From joyous celebrations in Spain, marching jazz bands in New Orleans and novelty sports-car coffins in Ghana, to bodies burned by the riverside then tipped into the water in India, no matter where you live or what you believe in, every community has a way of commemorating death.
We Brits are no exception. Just when you thought the Victorians left us with nothing but electric trains, window shopping and Christmas trees, who knew that they invented our black funeral dress-code? And we have two main options to choose between: burial or cremation. These traditional ceremonies are a hugely important way for many people to gather with family and friends and say goodbye to a loved one, but unfortunately they aren't great for the environment. Tot up the impact of coffin materials and varnish, imported flowers using oasis, a hearse, an elaborate headstone, maintenance for the manicured burial grounds, an eerie graveyard with bats flying overhead (okay, so not always) or the slightly 1970's fossil-fuel-burning crematorium where there's an outside chance you'll see James Bond escaping from a coffin. Or maybe that's just in Diamonds Are Forever?
Many people are now choosing a more eco-friendly way to return their loved ones to nature: a 'green funeral'. You can opt for simple linen or wool shrouds, wicker or cardboard coffins that biodegrade, and a designated woodland burial area with lots of trees and wildflowers. Pesticides aren't used, the graves are dug by hand, and grass is left for insects and flowers to thrive, so no need for gas-guzelling machinery.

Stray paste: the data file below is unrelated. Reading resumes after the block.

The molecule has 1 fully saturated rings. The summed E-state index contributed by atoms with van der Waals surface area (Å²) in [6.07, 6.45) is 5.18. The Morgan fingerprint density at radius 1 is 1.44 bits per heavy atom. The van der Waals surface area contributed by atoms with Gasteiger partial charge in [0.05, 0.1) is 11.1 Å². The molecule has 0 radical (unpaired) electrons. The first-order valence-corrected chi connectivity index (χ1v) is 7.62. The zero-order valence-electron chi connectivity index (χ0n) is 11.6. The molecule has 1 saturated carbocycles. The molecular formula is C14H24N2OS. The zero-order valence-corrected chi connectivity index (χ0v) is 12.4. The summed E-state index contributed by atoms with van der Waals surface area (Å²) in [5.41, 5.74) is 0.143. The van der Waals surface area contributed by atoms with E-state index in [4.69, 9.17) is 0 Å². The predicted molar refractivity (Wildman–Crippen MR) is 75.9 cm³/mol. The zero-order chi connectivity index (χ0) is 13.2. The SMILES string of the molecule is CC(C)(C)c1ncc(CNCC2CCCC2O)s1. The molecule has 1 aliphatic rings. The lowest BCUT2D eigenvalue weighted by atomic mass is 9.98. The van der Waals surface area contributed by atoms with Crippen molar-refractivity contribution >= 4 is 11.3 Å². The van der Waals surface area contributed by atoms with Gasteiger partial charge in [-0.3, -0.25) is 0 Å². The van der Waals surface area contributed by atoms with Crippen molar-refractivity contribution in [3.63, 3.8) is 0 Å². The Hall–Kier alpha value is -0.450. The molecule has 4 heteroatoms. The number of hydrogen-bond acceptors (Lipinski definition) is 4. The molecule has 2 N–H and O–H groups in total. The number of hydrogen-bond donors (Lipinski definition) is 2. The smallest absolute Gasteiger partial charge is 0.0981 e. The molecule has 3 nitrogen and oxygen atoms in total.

There are more and more of these sites springing up. Nearby we have Terrington, Rufforth, and Fulford, plus our local friendly funeral directors are also able to cater for green-minded folk. Fielders have introduced an electric vehicle into their funeral fleet, and they offset their carbon emissions. But this is clearly a difficult topic, where decisions are made at a time of immense sadness, stress and often with significant financial constraints, plus the need to please sometimes squabbling family members. Funerals really do bring out the best in us don't they?!
At OSMP we recognise how important end-of-life care is and we are passionate about helping our patients plan ahead, so they have peace of mind and the chance to chat through any wishes or concerns with their families and others involved in their care. We are trying to banish the stigma over discussing death and dying, and you'll often hear us ask about issues such as resuscitation and power of attorney - concepts that may not have been routinely spoken of 10 years ago for fear of causing offence.
If you'd like to chat more about the issues above, please come in and see us. We are a very friendly bunch. There's also some fantastic information available from Dying Matters (follow them on twitter at @DyingMatters), Sue Ryder, and Marie Curie.
Next time it's women's health...